You never fail to make LA sound like the best place on Earth. Not like a paradise on Earth or anything, but more like… a place where things happen. Beautiful things, sad things, happy things. I especially like the detail about the couch in the parking lot, and the idea of lost friends being beautiful in their own way. I feel almost like a country mouse saying this, but you make LA sound like a place where adventures are a matter of course, where adventures just happen. And I really enjoy/appreciate that. Thank you.
And I mean, I don’t know anything about Cat Power, the musician that Liz talks about some in the post, but I still got the post, right? I like that.
LJ always amazes me with how personal she’s willing to get. I’m pretty closed off when it comes to that stuff, barring a few things that I’ve grown more comfortable joking/writing about (daddy issues, HOLLA), but LJ is astoundingly open to me. I really dug her “Laura Jane’s Quitting Smoking Journals” (one, two, three, four, five) because they were as much smoking confessional and diary as they were a deep look at motivations, positive/negative reinforcement, and even how we tell ourselves little lies just to keep ourselves going. Life as performance, you’re your own audience. I don’t smoke cigarettes, and I’ve never had to quit smoking cigarettes, but again, I can recognize the truth in her words.
They do stories, too. You can read their Beatles zines, which are excerpts from a book-in-progress called Let It Be Beautiful or check out their stories on places like Storychord, where LJ wrote about a girl named Sam and Liz wrote about a girl named Sally. Both are good. I don’t have a full list of their fiction or anything, but read SFW and I figure they’ll link new pieces as they come. Their stories have a similar swing as their posts, which is cool.
Ever read that crossover with Planetary and Batman? There’s a whole gimmick where this crazy guy has powers to alter reality and without warning, Batman keeps changing incarnations throughout the story. He’ll go from Adam West to Frank Miller-style to wearing the purple gloves from his original appearance and change his tone to fit the situation. As great as that was, Star Wars Uncut brings it to an entirely new level.
The idea is that several hundred groups had been tasked to recreate Star Wars: A New Hope… 15 seconds each. Each party is assigned a specific 15 seconds and has to remake the scene however they see fit. Then all of it is stitched together to form a completely bizarre and hilarious interpretation of the full movie.
You’ll go from seeing someone’s kids dressed up as Stormtroopers to trippy animation to special effects and acting out of Be Kind Rewind to claymation to silent film to puppets to someone talking upside down with eyes drawn on their chin. There’s plenty of gold in there, such as Lady Gaga Darth Vader, C3PO getting way too sexual, a basket of ferrets reenacting the garbage scene, an Anti-Monitor action figure playing the role of R2D2 and my new favorite impression of Chewbacca. Sometimes the footage will go into completely different universes, like turning into a Disney movie, World War II dogfights, a western, the Seventh Seal, Tron, Yellow Submarine and even at one point the Big Lewbowski.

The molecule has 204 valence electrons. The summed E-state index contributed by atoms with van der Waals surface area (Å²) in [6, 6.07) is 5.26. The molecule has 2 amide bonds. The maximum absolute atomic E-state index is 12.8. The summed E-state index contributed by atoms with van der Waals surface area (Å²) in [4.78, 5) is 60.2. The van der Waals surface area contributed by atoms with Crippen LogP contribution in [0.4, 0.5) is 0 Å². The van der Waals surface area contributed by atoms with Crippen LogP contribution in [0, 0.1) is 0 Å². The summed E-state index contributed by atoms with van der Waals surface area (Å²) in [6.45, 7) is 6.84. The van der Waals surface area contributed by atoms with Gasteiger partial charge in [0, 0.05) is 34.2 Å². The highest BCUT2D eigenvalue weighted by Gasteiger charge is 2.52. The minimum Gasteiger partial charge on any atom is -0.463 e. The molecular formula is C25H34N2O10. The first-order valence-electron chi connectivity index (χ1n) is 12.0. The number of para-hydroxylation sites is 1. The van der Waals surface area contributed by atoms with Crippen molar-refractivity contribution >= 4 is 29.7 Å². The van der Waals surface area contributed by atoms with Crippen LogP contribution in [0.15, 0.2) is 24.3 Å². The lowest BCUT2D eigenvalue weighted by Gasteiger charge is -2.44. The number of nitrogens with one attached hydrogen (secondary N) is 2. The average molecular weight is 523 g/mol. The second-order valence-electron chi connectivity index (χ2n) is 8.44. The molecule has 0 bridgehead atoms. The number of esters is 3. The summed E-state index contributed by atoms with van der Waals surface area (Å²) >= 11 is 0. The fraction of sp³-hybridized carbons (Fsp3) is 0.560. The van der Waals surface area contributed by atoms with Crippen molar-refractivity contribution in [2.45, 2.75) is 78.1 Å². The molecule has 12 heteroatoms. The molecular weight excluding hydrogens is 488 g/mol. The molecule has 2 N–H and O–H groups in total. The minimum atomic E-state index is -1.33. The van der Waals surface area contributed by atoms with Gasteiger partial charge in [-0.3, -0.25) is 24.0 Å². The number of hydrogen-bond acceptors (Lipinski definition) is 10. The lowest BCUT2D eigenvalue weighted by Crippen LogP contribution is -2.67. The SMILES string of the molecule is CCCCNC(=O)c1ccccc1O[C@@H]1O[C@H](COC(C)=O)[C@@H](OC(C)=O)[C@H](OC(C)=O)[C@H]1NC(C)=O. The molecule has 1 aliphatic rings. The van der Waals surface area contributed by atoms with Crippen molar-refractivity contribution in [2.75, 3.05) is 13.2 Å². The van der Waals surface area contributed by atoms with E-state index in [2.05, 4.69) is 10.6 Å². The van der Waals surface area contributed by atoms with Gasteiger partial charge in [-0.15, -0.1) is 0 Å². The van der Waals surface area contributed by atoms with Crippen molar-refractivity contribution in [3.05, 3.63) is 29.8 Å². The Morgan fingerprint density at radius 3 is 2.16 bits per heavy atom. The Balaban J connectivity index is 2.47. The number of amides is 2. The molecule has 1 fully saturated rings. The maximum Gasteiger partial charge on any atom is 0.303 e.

There are some stinkers in there, sure, but that’s all part of the charm. It’s a great way to spend a couple hours.
We all remember Abobo, right? Introduced in the arcade version of Double Dragon, he became more well-known in the NES adaptation, where he looked less human and more like an angry pile of muscles. He proceeded to be a staple in the series, showing up in sequels, the Battletoads crossover game, the fighting game and the live-action movie. Even when videogame company Evoga failed to get the rights to make their game Rage of the Dragons a part of the Double Dragon franchise, they still had a character in there named Abubo.
Abobo’s been a nostalgic icon for the NES, so it’s fitting that all these years later, he’d be the centerpiece for this Newgrounds collaboration that’s taken many years to put together. Check out the trailer.
With the kidnapping of Aboboy, Abobo must go through a series of different classic NES game styles to set things right. Throughout the excessively violent journey, he deals with:
1) A warped reimagining of the first level of Double Dragon.
2) A Mario Brothers underwater level where he has Yoshi powers.
3) A very one-sided battle with Urban Champ.
4) A dungeon from Legend of Zelda where he must take on the game’s greatest villain: the old man who gives you advice. Using a sword is good enough, but using a piece of meat as a sword does even more damage.
5) After chasing the Amazon with only a pair of balloons, you then take him on in a Pro Wrestling match, featuring some unexpected but not unwelcome help.
6) As Megabobo, you must defeat your robot double.
7) Armed with a machine gun and a code for 30 lives, you blaze through the jungle to face Krang in his most dangerous form ever.
8) You take it back to the ring to face an underdog who has since become a power-hungry tyrant.
You have to play this game. It’s fun and I found myself cracking up many times, especially during the horrific ending. Good show, guys.
Bobsy: So obviously you can’t walk down the high street without seeing someone in a Batman t-shirt or a Superman t-shirt , but why are there no domino masks? Why no capes? Why no trunks on the outside? What is it that’s topping the fashion world from being hungry enough to go that extra mile?
Grant: I don’t know, because I thought super-fashion would look more like Zenith: Fashion clothes but with a little mask on. But that hasn’t happened. It’s just really hard to say where all this is going. The Internet offers up the idea that everyone is a superhero, every life story is a saga, everyone has a style, every love story is a magnificent adventure. We’ve all got our pages of our likes and dislikes. There’s osmething about the symbol of the superhero and what it represents… Clearly something is happening. People are trying to unite the imaginary and the real in a way using the Internet, so we might yet see the masks.